Weekend Plans: Readings, turtles, an Eno River stream-in, more
Posted May 11, 2011 8:38 p.m. EDT
Updated May 13, 2011 8:27 p.m. EDT
UPDATE: As many know, Garner's Scotty McCreery made it into the final three on American Idol. And that means there's a big event in Garner on Saturday. As many as 30,000 people are expected. Click here for details.
Lots of outdoor events this weekend. Here's your weekend family fun ...
Bookmarked! 2011, the two-week literary festival for young kids, continues with special readings at Quail Ridge Books, Cameron Village Library and the N.C. Museum of Natural Sciences on Saturday. Molly Bang, the award-winning author and illustrator, will be at the events at the museum and Quail Ridge on Saturday. There's a family fun concert on Sunday afternoon at Fletcher Park off Glenwood Avenue near the Glenwood South area. And there's a book fair this weekend at Quail Ridge Books in Raleigh. Check my earlier post for more information. And an update on the natural sciences museum event: In addition to Bang reading from her award-winning book "Living Planet" at 1:30 p.m. and 2:30 p.m., museum educators also will have some live animals for visitors to see. The festival, which continues until May 22, supports the Lucy Daniels Center and its Lucy's Book Club.
Holly Springs' seventh annual TurtleFest is from 1 p.m. to 4 p.m. Saturday. Learn all about turtles and other animals with interactive exhibits, crafts and games. Biologists, herpetologists and wildlife rehabilitators will be on hand for questions. And there's an art contest (work must be submitted Friday or Saturday). Check the website for details. It's at Bass Lake Park, 900 Bass Lake Rd., in Holly Springs.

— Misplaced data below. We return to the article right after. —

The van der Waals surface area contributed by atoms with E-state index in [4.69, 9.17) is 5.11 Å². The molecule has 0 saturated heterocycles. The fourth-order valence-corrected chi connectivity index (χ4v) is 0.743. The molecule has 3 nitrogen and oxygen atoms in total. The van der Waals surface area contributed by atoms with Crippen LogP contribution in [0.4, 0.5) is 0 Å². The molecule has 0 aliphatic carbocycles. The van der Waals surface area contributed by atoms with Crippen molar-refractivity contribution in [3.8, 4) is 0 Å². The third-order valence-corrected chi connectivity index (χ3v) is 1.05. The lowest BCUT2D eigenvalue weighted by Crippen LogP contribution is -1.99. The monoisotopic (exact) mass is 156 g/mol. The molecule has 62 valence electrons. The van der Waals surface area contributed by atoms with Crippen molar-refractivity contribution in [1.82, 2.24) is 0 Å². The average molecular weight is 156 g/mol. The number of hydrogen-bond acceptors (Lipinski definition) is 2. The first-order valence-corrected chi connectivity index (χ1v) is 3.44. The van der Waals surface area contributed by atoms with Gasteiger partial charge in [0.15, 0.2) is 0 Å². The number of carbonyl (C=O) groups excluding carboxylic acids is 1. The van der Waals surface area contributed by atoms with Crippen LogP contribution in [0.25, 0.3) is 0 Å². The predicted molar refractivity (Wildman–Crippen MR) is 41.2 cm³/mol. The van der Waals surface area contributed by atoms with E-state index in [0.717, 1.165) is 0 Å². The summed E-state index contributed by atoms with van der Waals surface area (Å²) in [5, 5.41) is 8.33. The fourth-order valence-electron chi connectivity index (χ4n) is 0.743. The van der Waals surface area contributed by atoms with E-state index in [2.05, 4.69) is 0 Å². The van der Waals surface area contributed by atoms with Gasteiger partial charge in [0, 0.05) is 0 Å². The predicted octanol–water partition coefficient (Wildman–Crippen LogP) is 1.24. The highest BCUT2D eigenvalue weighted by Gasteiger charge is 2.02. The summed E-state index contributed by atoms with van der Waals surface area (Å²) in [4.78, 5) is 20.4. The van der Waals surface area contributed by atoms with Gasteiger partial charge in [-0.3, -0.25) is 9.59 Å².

Also in Holly Springs on Saturday, the Kiwanis Club will celebrate the end of the school year with the ninth annual Kids Appreciation Day at Womble Park, 1201 Grigsby Ave.. It's from 2 p.m. to 4:30 p.m. There will be free pizza and snow balls for the kids, along with entertainment, inflatables, face painting and more. The event is a fundraiser for Kiwanis youth projects in Holly Springs.
The 42nd Annual Bimbé Cultural Arts Festival is from noon to 8 p.m. Saturday at the CCB Plaza, 201 N. Corcoran St. in downtown Durham. The annual family event celebrations African and African American history, culture and art.
The Raleigh Little Theatre's production of Sideways Stories from Wayside School continues this weekend. The show, based on the very popular series for elementary school kids, is best for kids ages 5 and up. See my earlier post for details.
The Eno River Association's Stream-In Day is from 1 p.m .to 4 p.m. Saturday at the Eno River State Park's Few’s Ford Access, which is at the end of Cole Mill Road. You'll wade in the river to find critters and listen to a little music. Bring water shoes or boots and a towel. Locopops and ice cream will be for sale. It's free. No registration required.
The Piedmont Wildlife Center's fourth annual Festival for Wildlife is from 11 a.m. to 6 p.m. Saturday at Leigh Farm Park, 370 Leigh Farm Rd., in Durham. The event includes crafts, games, displays, live music and lots of live animals. Exhibitors include the N.C. Museum of Natural Sciences, the Museum of Life and Science and Carolina Tiger Rescue. The Paperhand Puppet Intervention also will lead a parade at 1:30 p.m. Check the website for a full schedule.